Over on the western peninsula of Vancouver lies the world-famous Stanley Park, the largest of its kind in North America. No trip to this city would be complete without stopping by the park to bask in its amazingly clean environs. Seriously, it’s like there's some kind of magical underground garbage-removal system that sucks any trash down underneath the ground into some oversized trash receptacle to be emptied weekly. The views are killer, the aromatic blooming flowers stimulate your sense of smell, and the extensive system of trails and paths makes spending an entire day here entirely feasible.
Yes, there’s lots of history to the park. But I really don’t want to get into all of that here--I’m sure if you want to read up on all the specifics of this fabulous park, you’ll have no trouble finding that information elsewhere. There are oodles of picnic areas, basketball and tennis courts, playgrounds, etc., but when I headed over here, the one thing I really wanted to do was rent a bike and make the trek around the park via the expertly planned out Seawall Walk, a paved double path with enough room to accommodate rollerbladers, joggers, walkers, and bicyclists.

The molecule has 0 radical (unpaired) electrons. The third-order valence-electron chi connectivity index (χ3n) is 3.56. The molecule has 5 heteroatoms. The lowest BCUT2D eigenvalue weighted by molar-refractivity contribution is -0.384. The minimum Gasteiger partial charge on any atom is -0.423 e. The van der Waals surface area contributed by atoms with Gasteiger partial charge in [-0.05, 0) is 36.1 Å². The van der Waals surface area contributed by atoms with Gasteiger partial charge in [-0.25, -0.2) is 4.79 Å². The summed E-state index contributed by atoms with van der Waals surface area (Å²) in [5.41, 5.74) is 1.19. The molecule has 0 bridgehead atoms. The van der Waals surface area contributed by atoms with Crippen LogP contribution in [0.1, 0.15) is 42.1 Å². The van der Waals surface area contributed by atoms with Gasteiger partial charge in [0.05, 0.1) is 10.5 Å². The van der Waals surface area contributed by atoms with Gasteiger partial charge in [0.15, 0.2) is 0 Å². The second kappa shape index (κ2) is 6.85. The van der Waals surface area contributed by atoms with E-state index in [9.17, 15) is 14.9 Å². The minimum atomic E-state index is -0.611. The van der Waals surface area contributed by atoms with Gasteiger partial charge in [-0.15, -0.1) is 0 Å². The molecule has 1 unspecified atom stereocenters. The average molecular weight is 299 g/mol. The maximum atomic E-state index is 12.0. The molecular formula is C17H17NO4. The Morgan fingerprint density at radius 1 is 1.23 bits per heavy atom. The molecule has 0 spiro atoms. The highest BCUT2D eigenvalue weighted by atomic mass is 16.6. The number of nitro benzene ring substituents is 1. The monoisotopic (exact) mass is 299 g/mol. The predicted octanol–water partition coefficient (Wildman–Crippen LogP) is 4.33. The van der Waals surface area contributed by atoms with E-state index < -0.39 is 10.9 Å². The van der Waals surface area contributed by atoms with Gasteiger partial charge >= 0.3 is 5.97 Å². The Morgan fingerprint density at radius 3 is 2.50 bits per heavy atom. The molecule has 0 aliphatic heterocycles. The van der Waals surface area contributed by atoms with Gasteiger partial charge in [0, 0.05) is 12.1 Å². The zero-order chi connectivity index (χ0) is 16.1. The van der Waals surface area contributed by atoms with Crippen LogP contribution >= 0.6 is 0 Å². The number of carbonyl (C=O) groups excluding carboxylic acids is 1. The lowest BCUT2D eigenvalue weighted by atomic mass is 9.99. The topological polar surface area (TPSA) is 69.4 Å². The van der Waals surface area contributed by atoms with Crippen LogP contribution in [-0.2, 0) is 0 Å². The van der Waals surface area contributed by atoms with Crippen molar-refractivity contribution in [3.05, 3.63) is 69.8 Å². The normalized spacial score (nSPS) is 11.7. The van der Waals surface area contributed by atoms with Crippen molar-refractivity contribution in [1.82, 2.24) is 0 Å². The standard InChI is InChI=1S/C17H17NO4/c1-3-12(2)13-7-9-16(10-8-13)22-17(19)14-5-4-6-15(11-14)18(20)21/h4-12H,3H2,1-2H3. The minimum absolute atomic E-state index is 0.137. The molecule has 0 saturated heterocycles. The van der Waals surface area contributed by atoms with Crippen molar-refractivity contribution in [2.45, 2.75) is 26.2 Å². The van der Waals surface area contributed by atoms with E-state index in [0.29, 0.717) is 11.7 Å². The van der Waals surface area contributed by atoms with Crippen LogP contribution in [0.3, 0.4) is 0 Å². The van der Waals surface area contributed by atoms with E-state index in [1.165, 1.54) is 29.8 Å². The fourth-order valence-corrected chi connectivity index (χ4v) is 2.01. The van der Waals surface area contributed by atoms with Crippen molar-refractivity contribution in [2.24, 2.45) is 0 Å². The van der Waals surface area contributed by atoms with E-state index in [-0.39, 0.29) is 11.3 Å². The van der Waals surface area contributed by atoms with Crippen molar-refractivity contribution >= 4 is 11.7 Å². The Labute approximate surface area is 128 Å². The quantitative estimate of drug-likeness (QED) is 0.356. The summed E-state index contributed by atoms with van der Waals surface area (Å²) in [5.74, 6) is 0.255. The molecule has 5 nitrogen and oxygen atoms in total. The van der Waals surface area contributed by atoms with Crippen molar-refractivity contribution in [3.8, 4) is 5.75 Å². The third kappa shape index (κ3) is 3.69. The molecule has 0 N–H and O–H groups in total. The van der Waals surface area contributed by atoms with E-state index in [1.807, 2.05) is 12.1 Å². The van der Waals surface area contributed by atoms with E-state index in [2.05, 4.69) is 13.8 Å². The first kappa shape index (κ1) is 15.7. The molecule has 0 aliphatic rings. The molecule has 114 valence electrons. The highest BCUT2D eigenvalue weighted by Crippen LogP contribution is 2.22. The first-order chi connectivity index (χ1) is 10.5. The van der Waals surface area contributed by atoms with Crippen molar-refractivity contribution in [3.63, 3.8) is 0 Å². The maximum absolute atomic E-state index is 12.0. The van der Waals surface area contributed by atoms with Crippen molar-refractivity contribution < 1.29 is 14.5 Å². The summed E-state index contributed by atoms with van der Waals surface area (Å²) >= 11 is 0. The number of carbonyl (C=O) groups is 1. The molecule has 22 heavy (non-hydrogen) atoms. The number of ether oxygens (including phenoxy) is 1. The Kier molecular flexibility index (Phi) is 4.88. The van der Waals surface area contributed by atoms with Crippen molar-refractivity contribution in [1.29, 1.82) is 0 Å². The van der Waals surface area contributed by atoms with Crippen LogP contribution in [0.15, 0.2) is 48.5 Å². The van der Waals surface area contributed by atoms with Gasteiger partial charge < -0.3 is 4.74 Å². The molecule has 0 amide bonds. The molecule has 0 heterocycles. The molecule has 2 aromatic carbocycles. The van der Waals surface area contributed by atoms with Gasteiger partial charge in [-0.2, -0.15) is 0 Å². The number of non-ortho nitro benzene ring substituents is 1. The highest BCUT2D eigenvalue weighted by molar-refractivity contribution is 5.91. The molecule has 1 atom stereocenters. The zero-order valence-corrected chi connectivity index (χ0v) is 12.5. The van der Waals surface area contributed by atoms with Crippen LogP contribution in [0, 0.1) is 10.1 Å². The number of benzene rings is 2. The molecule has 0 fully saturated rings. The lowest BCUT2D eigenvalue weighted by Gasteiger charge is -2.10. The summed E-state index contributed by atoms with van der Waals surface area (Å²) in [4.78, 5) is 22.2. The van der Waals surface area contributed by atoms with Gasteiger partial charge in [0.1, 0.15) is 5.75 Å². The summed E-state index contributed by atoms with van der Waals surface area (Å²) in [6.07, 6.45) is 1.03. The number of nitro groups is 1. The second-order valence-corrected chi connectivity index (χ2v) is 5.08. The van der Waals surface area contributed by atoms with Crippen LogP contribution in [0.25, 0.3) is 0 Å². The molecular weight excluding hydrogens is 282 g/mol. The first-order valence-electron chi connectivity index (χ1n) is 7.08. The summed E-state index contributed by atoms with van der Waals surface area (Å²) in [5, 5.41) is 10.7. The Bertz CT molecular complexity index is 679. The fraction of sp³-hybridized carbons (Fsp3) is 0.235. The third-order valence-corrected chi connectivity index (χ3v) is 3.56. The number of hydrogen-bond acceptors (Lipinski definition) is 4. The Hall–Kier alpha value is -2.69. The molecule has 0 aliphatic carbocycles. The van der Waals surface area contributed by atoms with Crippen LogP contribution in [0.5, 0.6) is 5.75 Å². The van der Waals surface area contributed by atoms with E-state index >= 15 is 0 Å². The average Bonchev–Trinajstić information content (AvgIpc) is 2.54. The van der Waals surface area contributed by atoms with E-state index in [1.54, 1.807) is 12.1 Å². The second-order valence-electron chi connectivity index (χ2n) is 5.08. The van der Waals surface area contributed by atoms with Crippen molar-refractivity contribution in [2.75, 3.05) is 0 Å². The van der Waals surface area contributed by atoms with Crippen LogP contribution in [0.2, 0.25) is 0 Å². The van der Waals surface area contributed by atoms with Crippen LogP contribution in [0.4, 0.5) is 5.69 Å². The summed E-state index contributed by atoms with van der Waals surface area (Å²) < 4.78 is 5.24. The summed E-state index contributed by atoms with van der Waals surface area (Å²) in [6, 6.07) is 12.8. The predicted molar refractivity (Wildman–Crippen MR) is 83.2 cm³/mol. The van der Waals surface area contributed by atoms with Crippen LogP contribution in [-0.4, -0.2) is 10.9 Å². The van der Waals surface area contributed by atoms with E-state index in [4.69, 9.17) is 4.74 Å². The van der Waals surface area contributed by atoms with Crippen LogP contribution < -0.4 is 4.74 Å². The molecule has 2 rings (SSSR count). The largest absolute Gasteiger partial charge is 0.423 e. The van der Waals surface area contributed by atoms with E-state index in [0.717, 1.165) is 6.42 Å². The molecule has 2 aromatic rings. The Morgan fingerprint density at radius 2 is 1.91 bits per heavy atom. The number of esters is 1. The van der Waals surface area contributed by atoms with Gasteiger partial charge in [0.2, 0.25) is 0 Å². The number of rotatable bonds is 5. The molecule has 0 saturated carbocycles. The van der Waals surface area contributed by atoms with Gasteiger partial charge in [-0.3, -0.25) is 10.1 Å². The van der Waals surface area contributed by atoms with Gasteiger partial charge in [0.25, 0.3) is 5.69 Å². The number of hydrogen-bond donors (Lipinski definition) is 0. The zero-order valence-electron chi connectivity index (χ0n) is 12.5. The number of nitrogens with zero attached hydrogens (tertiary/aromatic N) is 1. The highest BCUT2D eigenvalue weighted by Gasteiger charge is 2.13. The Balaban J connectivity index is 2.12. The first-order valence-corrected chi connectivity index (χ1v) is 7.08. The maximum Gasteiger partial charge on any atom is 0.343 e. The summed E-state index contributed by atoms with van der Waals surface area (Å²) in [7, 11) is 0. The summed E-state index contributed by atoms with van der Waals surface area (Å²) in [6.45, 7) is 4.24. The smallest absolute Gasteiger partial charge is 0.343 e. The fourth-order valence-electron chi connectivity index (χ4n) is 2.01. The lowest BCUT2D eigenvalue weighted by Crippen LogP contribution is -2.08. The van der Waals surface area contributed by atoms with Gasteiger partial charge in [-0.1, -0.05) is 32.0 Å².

I walked to the park from downtown and stopped on the way at Bikes N’ Blades, 718 Denman Street (604/602-9899), to rent a bicycle for a few hours. The guys there were very cool, and I think I paid something like C$3 an hour for a bike that put mine back home to shame. I felt like I was pedaling a chariot descended from heaven. Helmets are "required" in Vancouver, but I declined the offer and didn’t catch any flack from the pleasant policemen whom I intermittently encountered on the Seawall. Yeah, I could get hurt if for some reason I wiped out, but hey, at least I’d look cooler doing it than if I were wearing a helmet! Yes, that’s me, Mr. Fashion-Conscious. By the way, the cost of a bike rental also includes a lock.
If you enter the park at Denman Street, the whole trek around the park is around 9km and is mostly flat. The cool breeze coming off the water was invigorating, and the views of the bay, North Vancouver, and the surrounding mountains were, for lack of a better word, awesome. You’ll probably be snapping photos left and right, doing your best to emulate Cindy Sherman, albeit with different subject matter. Just make sure that you ride on the correct side of the path, or the locals will be quick to point out you’re wrong (their way of assuring you that they’re not a tourist). You’ll get caught up in the views and want to see what’s around the next corner, but don’t forget to stop at a prime vantage point to sit and soak it all in while relaxing on one of the many waterfront benches.